With Prime Minister Justin Trudeau expected to shuffle his cabinet as early as Wednesday, a string of Liberal ministers have confirmed they will not run in the next federal election. 

Fisheries Minister Joyce Murray, Transport Minister Omar Alghabra, Public Services and Procurement Minister Helena Jaczek and Mental Health and Addictions Minister Carolyn Bennett all announced this week that they will not seek re-election. 

Trudeau has been holding private meetings in the capital this week, while several other ministers have cancelled public appearances — both signs of an impending shake-up.

A government source with knowledge of the matter said the cabinet shuffle would happen as soon as Wednesday. They were granted anonymity because they were not authorized to speak about it publicly.

The last time Trudeau shuffled his cabinet in a significant way was in 2021. Experts say the expected adjustments this week will show who Trudeau wants with him on the battleground.

"This is the cabinet that the government is going to be taking into the next election," said Jeni Armstrong, an instructor in the Clayton Riddell graduate program in political management at Carleton University.

"So what I'm looking for is files that really matter to Canadians: cost of living, affordability, housing, increasingly."

Armstrong, who was lead speechwriter for Trudeau and helped author the Liberal party’s election platform in 2015 and 2019, said the government is going to be looking for their strongest communicators to fill those files. 

"People who can really connect with Canadians, who can understand what folks are going through and who can bring those stories back to the cabinet table as well," she said. 

The next federal election must take place by October 2025, per fixed election date provisions in the law. But it could be called well before then. 

Trudeau's minority government is currently being propped up by the New Democrats through a confidence-and-supply agreement. The NDP agreed to support the minority Liberals on key House of Commons votes through 2025 in exchange for movement on shared priorities.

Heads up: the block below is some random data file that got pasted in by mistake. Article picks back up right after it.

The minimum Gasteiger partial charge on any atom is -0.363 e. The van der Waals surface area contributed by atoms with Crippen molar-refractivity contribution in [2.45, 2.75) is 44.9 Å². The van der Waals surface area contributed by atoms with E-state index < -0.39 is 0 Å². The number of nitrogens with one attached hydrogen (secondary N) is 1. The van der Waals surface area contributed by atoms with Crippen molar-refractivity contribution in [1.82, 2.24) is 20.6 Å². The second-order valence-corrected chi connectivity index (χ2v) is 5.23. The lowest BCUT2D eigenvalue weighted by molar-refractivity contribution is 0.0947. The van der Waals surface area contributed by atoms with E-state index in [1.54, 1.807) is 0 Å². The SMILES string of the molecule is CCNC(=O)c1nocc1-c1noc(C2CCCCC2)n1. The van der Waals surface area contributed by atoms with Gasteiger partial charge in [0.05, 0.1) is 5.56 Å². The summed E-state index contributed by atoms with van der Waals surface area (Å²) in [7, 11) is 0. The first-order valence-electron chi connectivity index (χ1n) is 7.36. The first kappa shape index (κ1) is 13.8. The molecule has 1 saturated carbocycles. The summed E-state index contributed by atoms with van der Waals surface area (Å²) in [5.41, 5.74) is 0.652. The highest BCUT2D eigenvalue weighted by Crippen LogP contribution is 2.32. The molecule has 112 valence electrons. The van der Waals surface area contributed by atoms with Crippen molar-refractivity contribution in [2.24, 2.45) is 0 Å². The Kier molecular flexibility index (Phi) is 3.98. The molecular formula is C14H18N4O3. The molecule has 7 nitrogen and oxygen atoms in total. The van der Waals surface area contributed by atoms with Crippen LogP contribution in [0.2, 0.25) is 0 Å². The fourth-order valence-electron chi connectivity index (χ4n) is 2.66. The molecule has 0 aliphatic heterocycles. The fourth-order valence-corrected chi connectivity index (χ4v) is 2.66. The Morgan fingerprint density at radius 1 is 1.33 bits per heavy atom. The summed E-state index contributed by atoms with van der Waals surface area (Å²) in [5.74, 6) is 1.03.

Armstrong said she isn't surprised by the recent string of resignations because the job can be a grind. But the fact there could be some empty seats in cabinet paves the way for a renewal after nearly eight years in power.

Jaczek, who was first elected in 2019, announced she won't be seeking re-election on Tuesday, but said she will continue to serve her Markham-Stouffville constituency until the next election. 

She was previously the minister responsible for the Federal Economic Development Agency for Southern Ontario.

Alghabra, who was first elected in 2006, also announced his decision on Twitter, saying it came "after a lot of reflection." 

"As a result of this decision, I'm also stepping aside from my role as minister because the prime minister deserves a cabinet who is committed to running in the next federal campaign," Alghabra said in a video posted on Twitter. 

He said he will continue to support Trudeau's vision going forward. 

Alghabra has served as transport minister since 2021. 

Murray, who was first elected in 2008, was the third to make her announcement on Twitter Tuesday. 

"After much thought and reflection, I have decided not to run again in the next election after my current term," she said. 

"My work in politics and time serving my community both federally and provincially as an elected official has been the honour of my life."

It was a reversal from what she told reporters in late June. She said on Parliament Hill that she would be the Liberal candidate for Vancouver Quadra in the next federal election. 

Murray previously served as minister of digital government, and also served in the British Columbia provincial cabinet. 

Mental Health and Addictions Minister Carolyn Bennett also announced on Monday that she would not stand for re-election.

This report by The Canadian Press was first published July 25, 2023. 

— With files from Stephanie Taylor.